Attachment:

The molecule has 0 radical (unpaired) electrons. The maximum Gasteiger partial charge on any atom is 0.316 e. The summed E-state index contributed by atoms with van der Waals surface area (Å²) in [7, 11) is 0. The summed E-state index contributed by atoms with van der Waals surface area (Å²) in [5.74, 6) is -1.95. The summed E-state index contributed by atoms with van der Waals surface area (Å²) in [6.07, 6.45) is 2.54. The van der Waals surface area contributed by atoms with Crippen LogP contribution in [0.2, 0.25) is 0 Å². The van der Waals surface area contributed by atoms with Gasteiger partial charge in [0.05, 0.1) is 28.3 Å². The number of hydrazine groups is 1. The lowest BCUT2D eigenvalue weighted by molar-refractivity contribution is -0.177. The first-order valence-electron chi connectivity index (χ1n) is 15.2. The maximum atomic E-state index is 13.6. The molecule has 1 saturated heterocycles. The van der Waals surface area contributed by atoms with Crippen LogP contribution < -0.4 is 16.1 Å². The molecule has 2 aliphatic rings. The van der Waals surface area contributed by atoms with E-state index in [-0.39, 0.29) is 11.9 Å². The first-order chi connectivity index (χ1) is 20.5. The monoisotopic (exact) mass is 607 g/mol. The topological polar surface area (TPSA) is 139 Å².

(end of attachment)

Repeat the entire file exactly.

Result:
The molecule has 0 radical (unpaired) electrons. The maximum Gasteiger partial charge on any atom is 0.316 e. The summed E-state index contributed by atoms with van der Waals surface area (Å²) in [7, 11) is 0. The summed E-state index contributed by atoms with van der Waals surface area (Å²) in [5.74, 6) is -1.95. The summed E-state index contributed by atoms with van der Waals surface area (Å²) in [6.07, 6.45) is 2.54. The van der Waals surface area contributed by atoms with Crippen LogP contribution in [0.2, 0.25) is 0 Å². The van der Waals surface area contributed by atoms with Gasteiger partial charge in [0.05, 0.1) is 28.3 Å². The number of hydrazine groups is 1. The lowest BCUT2D eigenvalue weighted by molar-refractivity contribution is -0.177. The first-order valence-electron chi connectivity index (χ1n) is 15.2. The maximum atomic E-state index is 13.6. The molecule has 1 saturated heterocycles. The van der Waals surface area contributed by atoms with Crippen LogP contribution < -0.4 is 16.1 Å². The molecule has 2 aliphatic rings. The van der Waals surface area contributed by atoms with E-state index in [-0.39, 0.29) is 11.9 Å². The first-order chi connectivity index (χ1) is 20.5. The monoisotopic (exact) mass is 607 g/mol. The topological polar surface area (TPSA) is 139 Å².